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Messages - Tasmith

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1
Open Flourish | General Discussion / Re: Whatcha Working On?
« on: March 27, 2022, 03:20:38 PM »
@Tasmith - Chinese people use those mizuhiki knots too, but we call them 盤長 (pán cháng).  These days they tend to be purely decorative.  The different shapes of them have different meanings (signifying friendship, marriage, good luck, etc).  When I was young and my parents sent me to summer school in Taiwan to make sure I knew how to be Chinese, knot-tying was an important part of the curriculum, right alongside language, music, calligraphy, decorative paper-cutting, and martial arts classes.  I see that you're in the DC area!  You could stop by the Folger Shakespeare Library and see some of the beautiful historical documents they have on display - print and manuscript!


--yours truly, K
I'll have to check that out!  Thanks!

Several years ago visited the National Institute of Health's library with the Washington Calligrapher's Guild.  A true pleasure seeing so many beautiful European and Arabic medieval manuscripts.  I was able to schedule a return visit and spent several hours photographing manuscript pages.


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Open Flourish | General Discussion / Re: Whatcha Working On?
« on: March 27, 2022, 11:08:33 AM »
Fascinating!  Thank you for sharing!

I remember seeing a few years ago about how the medieval Japanese instead of sealing wax, used cords with knots to seal their letters and packages called Mizuhiki.  The idea was that the knot was very intricate and if cut or untied and then retied (a retied knot would be obvious) the recipient could tell the letter or package was compromised.

The Mizuhiki is still used but for decorative or for special meaning.

3
Michael Sull, in the tradition of Spencerian instructors, had sent me a personal nameplate and “jotted off” a beautifully flourished handwritten note when I’d purchased some materials from him last year.  I’d noticed a faint baseline in the nameplate, but now noticed baselines in the note only after taking a picture, they were so invisible to my naked eye!

I’m eager to begin addressing the stash of postcards I’ve accumulated once I’ve come to the place of feeling more confident in my writing.
 
Questions about those baselines:
  • What do people use to make those fine and inconspicuous lines?
  • Do many calligraphers/penhumans make use of such in “finished products?”
  • Is it cheating?  Haha, crow forbid I’d accuse a master penman of this, but I’m curious about the practice. Postcards and other greeting cards don’t lend themselves to use of a lightbox, but should I be working towards nice horizontal baselines without use of a crutch?  My goal is to effect beautiful handwriting for regular correspondence, and it appears that historical examples of such do not make use of these guides.

Thank!
Karl

When I was in Italy many years ago, I made it a point to look at the letters carved in stone to see if the Romans used guide lines.  Yes they did as you can still see very faint scribed guide lines in the stone.  You only notice them if you're looking for them.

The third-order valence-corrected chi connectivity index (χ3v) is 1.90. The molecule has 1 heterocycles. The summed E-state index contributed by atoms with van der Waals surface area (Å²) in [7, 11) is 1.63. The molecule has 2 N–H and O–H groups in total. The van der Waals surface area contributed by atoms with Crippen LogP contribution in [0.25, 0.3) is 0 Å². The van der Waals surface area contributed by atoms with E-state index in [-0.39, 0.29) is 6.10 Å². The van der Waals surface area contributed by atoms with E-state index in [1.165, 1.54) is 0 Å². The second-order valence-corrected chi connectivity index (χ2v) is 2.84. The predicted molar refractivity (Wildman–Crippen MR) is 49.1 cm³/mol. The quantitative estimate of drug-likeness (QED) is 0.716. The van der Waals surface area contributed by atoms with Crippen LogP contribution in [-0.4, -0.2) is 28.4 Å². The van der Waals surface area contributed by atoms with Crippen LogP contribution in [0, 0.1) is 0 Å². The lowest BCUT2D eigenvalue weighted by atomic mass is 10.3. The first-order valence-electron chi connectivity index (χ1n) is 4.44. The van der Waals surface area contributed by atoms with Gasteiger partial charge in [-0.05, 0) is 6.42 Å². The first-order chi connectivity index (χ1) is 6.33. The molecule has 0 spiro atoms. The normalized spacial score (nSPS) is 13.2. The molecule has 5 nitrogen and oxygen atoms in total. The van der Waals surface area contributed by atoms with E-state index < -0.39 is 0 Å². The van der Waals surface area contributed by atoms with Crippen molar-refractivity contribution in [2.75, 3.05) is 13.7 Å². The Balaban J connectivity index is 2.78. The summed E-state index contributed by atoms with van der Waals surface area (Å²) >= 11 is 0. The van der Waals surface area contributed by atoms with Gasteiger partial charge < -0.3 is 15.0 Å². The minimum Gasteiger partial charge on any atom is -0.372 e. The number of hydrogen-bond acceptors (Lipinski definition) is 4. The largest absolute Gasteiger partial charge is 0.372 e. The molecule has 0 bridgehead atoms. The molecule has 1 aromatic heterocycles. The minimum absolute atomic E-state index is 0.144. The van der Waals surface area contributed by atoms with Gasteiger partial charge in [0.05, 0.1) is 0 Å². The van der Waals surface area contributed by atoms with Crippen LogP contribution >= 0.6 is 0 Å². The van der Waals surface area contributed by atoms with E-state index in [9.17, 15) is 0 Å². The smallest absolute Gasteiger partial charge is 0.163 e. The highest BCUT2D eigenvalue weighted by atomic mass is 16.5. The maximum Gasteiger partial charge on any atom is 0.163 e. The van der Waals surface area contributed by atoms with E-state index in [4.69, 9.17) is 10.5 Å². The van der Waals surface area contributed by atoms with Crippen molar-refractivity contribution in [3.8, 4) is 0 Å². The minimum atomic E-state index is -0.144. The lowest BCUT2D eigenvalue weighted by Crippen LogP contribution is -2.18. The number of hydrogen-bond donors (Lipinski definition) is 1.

4
I'm on a PC and had trouble downloading the PDF with links to his videos.  I remember contacting him and he gave me a link that worked with PC.  Here's the link to his YouTube channel: https://www.youtube.com/user/arcangel6/videos  To view the Copperplate lessons scroll to the bottom of the videos page.

5
Have you tried Washington Calligrapher's Guild?  https://www.calligraphersguild.org/

6
I'm getting back into learning Copperplate.  I also have Eleanor Winters "Mastering Copperplate Calligraphy", but would recommend two other great books: "The Technique of Copperplate Calligraphy" by Gordon Turner and "Copperplate Calligraphy" by Dick Jackson. 

7
I bought a couple of Ziller  inks and have been struggling to get them to behave.  I have been meaning to try the home made ink reservoir, so I finally decided to give it a go.  It really seems to be helping the ink flow problems I have been having with the Zillers. I think the ink is flowing much more consistently, rather than dumping out in the first couple of strokes.  Thank you so much for sharing ...I was about ready to give up on my ink!
I just started using Ziller inks, Cardinal Red and thought the "dumping out" was my fault.  Have to write a few strokes on scratch paper after each dip to prevent this.  Will try the tape method.  Thanks!

8
Thank you Ken.  I'm just starting to learn Copperplate, but I will check out the "The Copperplate Special Interest Group."

Still use your excellent book "Italic Varants" as my go-to reference for Italic.  I reorganized my office recently and once I find where I put your Calligarphy DVD, I'll have another great reference for Copperplate.  Thank you again!

9
Just ordered this today from John Neal.

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Thank you!

These will be most helpful as I just started learning Copperplate using Eleanore Winters' book "Mastering Copperplate Calligraphy", and Gordon Turner's book "The Technique of Copperplate Calligraphy.

11
Welcome!

Cold in the Philippines, are you in Baguio City?

12
Tools & Supplies / Re: Light box recommendations
« on: December 31, 2018, 10:55:53 PM »
Cricut Brightpad CLP7000.  Got it at JoAnn Fabrics for about $80.  Love it!  Very thin and dimmable.  https://www.joann.com/cricut-brightpad-rose/15737562.html

13
I wonder if Ken Fraser was one of the calligraphers?

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Workshops & Conference News / Washington Calligraphers Guild 2018 Workshops
« on: February 14, 2018, 09:42:06 AM »
Here's a link to the 2018 Washington Calligraphers Guild workshops:

https://www.calligraphersguild.org/workshops.html

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